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Albanian lessons for regulators nervously eyeing the crypto world

Once upon a time in Albania, a scrappy, alternative finance industry emerged to take on and eventually supplant a sclerotic, technologically-backward banking system. The lessons from its dramatic collapse remain relevant today. 

Essentially, what was initially touted as a post-communist entrepreneurial success story proved to be pyramid schemes of breathtaking proportions. Slick marketing and lofty promises turned an informal, decentralised, crime-facilitating ecosystem into a mainstream mania that sucked in multitudes of people, unchecked by feeble and fitful regulatory warnings.

Sound familiar? Cryptocurrency zealots will bridle at the insinuation that there are any parallels between the digital assets industry and the seedy world of Albanian Ponzi schemes. They will trot out their favourite mantra against “salty” critics: “Have fun staying poor.”

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Even sceptics may feel the comparison is a little unfair. After all, there are some interesting inventions emerging from the crypto ferment, and, clearly, it is not going away. But there are some subtle lessons from the Albanian debacle for regulators now circling the crypto world.

Albania’s 1990s pyramid crisis is so fascinating that it is worth exploring. After the cold war, the country initially saw growth described as impressive by the IMF. But its state-owned banks were moribund and clogged up with bad loans, limiting their ability to extend financing. As a result, Albanians increasingly turned to a motley bunch of foreign exchange dealers and informal quasi-banks. 

Initially, even the IMF thought they were a boon, thanks to their role in funnelling remittances from Albanians abroad. However, many became gargantuan pyramid schemes, eventually encompassing over half of Albania’s 3m population thanks to the sky-high returns they promised. 

At their peak, the nominal value of the pyramid schemes was equal to half Albania’s annual economic output.

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Despite mutually beneficial links to organised crime, they enjoyed a veneer of respectability thanks to swish adverts and cultivation of local politicians. The Albanian central bank limply warned of the dangers, but prosecutors declined to enforce its rules, arguing that these alternative finance companies fell in a legal blind spot. By early 1997 the schemes collapsed, triggering violent unrest that claimed an estimated 2,000 lives. 

Clearly, the parallels between the Albanian pyramid schemes and today’s crypto ecosystem are more conceptual than concrete. But both depended utterly on continual inflows of money from fresh entrants to be sustained.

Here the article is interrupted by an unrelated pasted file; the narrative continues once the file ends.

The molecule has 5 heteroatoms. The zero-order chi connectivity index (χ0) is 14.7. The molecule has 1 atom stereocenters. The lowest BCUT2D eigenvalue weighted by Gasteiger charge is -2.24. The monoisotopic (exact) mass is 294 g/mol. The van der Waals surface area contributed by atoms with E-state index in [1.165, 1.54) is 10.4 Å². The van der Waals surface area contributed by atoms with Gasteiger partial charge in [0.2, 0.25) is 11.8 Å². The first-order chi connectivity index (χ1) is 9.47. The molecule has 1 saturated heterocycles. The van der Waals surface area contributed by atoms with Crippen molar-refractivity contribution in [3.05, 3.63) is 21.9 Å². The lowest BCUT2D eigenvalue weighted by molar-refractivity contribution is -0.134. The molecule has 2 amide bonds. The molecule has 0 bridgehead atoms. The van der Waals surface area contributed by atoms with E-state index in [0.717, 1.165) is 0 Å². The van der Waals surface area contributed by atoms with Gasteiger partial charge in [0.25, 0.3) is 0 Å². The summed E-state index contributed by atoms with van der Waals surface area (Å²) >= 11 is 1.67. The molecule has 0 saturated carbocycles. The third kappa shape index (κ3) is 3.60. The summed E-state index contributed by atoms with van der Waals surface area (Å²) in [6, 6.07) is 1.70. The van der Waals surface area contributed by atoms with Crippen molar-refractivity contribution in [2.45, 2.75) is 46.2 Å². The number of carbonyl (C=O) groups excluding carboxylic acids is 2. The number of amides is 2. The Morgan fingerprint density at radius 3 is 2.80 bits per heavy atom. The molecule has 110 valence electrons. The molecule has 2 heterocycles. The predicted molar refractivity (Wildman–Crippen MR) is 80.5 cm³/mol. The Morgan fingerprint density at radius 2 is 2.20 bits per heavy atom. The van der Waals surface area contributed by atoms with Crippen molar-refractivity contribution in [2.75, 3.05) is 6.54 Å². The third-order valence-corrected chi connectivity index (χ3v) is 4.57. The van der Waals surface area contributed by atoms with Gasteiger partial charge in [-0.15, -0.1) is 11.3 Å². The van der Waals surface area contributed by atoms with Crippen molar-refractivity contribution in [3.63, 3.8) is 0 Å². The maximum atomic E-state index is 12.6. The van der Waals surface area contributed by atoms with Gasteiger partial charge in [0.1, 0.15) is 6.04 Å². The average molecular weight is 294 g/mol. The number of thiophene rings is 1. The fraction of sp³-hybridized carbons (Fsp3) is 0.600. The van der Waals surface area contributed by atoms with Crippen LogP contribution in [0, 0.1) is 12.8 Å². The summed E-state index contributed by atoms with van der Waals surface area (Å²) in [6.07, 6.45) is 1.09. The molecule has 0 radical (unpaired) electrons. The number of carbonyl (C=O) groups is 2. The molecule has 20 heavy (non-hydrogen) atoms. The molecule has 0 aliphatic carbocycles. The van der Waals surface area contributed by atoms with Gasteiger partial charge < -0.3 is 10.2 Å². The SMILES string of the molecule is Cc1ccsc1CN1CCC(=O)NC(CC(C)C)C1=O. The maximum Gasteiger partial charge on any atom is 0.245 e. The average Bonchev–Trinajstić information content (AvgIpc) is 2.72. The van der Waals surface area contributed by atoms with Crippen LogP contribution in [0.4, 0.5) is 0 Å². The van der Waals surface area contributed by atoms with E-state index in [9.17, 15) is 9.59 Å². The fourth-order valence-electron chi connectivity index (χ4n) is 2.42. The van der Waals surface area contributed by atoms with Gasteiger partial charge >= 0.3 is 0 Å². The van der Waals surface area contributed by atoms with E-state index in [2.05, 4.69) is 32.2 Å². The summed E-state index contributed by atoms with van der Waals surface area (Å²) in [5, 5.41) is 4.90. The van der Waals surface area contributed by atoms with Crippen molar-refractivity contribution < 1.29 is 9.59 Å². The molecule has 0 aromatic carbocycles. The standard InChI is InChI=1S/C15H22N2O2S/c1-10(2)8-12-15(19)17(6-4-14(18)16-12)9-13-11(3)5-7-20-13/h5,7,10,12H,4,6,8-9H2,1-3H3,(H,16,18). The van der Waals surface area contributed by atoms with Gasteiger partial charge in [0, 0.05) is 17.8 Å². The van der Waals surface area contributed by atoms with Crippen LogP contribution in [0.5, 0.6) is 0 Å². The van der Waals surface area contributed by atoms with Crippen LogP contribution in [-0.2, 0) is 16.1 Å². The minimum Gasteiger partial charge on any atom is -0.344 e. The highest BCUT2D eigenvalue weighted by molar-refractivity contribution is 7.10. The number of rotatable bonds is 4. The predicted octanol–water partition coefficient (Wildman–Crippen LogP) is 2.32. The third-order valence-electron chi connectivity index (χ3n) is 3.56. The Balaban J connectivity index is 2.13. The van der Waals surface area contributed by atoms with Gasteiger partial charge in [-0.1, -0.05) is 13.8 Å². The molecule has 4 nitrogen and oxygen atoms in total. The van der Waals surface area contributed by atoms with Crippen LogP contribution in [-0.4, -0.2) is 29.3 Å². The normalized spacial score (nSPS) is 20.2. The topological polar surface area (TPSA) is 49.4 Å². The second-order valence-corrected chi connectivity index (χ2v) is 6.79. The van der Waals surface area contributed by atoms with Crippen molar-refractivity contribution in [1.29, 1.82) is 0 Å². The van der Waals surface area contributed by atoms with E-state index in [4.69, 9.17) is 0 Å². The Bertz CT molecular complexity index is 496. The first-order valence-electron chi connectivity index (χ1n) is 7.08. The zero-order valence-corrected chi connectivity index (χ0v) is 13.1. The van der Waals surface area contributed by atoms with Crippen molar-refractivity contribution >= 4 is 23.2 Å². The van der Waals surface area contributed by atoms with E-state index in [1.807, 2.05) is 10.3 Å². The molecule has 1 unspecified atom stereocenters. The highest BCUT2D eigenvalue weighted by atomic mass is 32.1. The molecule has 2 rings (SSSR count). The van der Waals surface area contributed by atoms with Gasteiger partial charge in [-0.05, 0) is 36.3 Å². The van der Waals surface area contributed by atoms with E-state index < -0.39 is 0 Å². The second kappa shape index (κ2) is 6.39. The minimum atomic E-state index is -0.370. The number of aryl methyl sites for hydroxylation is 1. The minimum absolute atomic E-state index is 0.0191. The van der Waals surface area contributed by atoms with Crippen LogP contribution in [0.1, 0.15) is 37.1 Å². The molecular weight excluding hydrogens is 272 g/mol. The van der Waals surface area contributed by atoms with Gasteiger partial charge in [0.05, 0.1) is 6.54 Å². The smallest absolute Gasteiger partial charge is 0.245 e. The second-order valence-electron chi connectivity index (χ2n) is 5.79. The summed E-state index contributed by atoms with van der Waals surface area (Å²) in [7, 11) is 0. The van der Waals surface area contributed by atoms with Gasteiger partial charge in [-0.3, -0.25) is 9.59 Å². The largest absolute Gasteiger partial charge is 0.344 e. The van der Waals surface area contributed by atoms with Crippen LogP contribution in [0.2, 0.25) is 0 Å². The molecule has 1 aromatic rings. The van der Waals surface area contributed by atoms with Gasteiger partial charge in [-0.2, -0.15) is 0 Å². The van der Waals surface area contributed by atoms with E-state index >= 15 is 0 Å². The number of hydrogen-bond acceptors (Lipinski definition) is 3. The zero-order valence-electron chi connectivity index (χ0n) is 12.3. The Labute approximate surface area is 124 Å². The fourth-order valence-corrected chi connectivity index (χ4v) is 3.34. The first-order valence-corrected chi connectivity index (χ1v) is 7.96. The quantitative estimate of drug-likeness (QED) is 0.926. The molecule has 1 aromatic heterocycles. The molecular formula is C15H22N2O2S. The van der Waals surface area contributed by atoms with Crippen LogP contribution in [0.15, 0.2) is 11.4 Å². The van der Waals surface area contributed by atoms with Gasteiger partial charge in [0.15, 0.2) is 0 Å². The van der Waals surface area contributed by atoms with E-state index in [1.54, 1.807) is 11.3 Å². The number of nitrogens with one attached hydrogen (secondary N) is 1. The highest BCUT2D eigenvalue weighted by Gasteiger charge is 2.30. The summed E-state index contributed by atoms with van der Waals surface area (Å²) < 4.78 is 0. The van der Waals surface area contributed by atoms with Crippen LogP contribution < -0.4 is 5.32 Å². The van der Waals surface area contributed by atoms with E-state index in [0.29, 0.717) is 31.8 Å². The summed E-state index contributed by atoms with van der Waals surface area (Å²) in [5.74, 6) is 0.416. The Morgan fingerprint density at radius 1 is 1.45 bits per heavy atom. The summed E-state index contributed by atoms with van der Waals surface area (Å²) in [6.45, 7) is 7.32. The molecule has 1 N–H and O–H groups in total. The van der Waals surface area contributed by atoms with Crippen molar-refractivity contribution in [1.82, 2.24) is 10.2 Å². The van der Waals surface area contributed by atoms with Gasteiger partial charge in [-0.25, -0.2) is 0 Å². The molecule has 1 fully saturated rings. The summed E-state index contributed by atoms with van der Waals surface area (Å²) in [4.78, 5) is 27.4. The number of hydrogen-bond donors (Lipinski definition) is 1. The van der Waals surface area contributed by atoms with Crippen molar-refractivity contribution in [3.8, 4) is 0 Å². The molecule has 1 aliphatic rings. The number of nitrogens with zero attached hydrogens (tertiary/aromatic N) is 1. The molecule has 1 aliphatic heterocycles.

New money is the magic that makes everything go around, from the sky-high interest rates promised by Albanian investment schemes to the juicy returns of modern-day digital “yield farming”. Even Nassim Nicholas Taleb, initially a fan of bitcoin, has now concluded that it is nothing more than a “gimmick” that functions like a Ponzi scheme. The seedy side is also problematic, with cryptocurrencies widely used to facilitate criminality.

Column chart of (chart shows number of cryptocurrencies worldwide) showing Number of cryptocurrencies has boomed

However, the primary lessons from the Albanian debacle are that bubbles outside the mainstream financial system can also cause havoc; when they burst there is little differentiation between “good” and “bad actors”; and the cost of regulatory paralysis — either through obliviousness, laziness or co-option — can be immense.

Albanian officials claimed they could do little about the phenomenon because the companies at its centre fell outside their remit. Moreover, while some might have been dodgy, there were many with real investments and genuine economic value, they argued.

However, when the schemes collapsed and immiserated much of the population, the debacle undermined support in authority, and plunged Albania into civil disorder. By March 1997, one local newspaper said: “For the moment, just assume Albania doesn’t exist.”

There are modern-day echoes in the regulatory hand-wringing that has characterised the rise of the crypto industry, with officials understandably torn between the fear of heavy-handedly aborting potentially intriguing new technologies or allowing scams to balloon unchecked. Yet the Albanian experience shows the risks of regulatory disengagement. 

The recent hints of more rigorous scrutiny are therefore welcome (if hugely overdue). Given how the crypto world has exploded over the past decade, the window where regulators can forcibly intervene without causing wider financial carnage is probably narrowing fast. 

robin.wigglesworth

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